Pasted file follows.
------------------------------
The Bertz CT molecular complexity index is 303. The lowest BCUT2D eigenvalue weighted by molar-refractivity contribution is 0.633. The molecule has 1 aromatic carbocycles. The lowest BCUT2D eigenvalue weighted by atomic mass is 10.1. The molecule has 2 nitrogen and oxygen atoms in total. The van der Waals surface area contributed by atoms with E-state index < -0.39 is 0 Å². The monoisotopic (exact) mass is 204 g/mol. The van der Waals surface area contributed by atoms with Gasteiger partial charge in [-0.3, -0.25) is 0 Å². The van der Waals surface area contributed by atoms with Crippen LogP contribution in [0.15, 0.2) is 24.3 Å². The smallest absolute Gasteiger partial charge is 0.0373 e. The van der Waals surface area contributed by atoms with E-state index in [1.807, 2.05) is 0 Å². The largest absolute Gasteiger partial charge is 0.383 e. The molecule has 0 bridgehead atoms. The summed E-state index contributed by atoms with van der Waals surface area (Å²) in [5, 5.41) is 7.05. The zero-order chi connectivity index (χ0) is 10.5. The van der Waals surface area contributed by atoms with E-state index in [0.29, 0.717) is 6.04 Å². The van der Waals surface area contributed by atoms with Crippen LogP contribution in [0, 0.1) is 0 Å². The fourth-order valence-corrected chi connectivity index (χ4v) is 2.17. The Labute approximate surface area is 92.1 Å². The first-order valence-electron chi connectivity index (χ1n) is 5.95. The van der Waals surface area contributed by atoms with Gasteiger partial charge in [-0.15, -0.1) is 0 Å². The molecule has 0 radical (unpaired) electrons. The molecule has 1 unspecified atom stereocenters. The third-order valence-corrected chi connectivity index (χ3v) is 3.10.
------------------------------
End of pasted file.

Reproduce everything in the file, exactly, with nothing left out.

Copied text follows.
The Bertz CT molecular complexity index is 303. The lowest BCUT2D eigenvalue weighted by molar-refractivity contribution is 0.633. The molecule has 1 aromatic carbocycles. The lowest BCUT2D eigenvalue weighted by atomic mass is 10.1. The molecule has 2 nitrogen and oxygen atoms in total. The van der Waals surface area contributed by atoms with E-state index < -0.39 is 0 Å². The monoisotopic (exact) mass is 204 g/mol. The van der Waals surface area contributed by atoms with Gasteiger partial charge in [-0.3, -0.25) is 0 Å². The van der Waals surface area contributed by atoms with Crippen LogP contribution in [0.15, 0.2) is 24.3 Å². The smallest absolute Gasteiger partial charge is 0.0373 e. The van der Waals surface area contributed by atoms with E-state index in [1.807, 2.05) is 0 Å². The largest absolute Gasteiger partial charge is 0.383 e. The molecule has 0 bridgehead atoms. The summed E-state index contributed by atoms with van der Waals surface area (Å²) in [5, 5.41) is 7.05. The zero-order chi connectivity index (χ0) is 10.5. The van der Waals surface area contributed by atoms with E-state index in [0.29, 0.717) is 6.04 Å². The van der Waals surface area contributed by atoms with Crippen LogP contribution in [0, 0.1) is 0 Å². The fourth-order valence-corrected chi connectivity index (χ4v) is 2.17. The Labute approximate surface area is 92.1 Å². The first-order valence-electron chi connectivity index (χ1n) is 5.95. The van der Waals surface area contributed by atoms with Gasteiger partial charge in [-0.15, -0.1) is 0 Å². The molecule has 0 radical (unpaired) electrons. The molecule has 1 unspecified atom stereocenters. The third-order valence-corrected chi connectivity index (χ3v) is 3.10.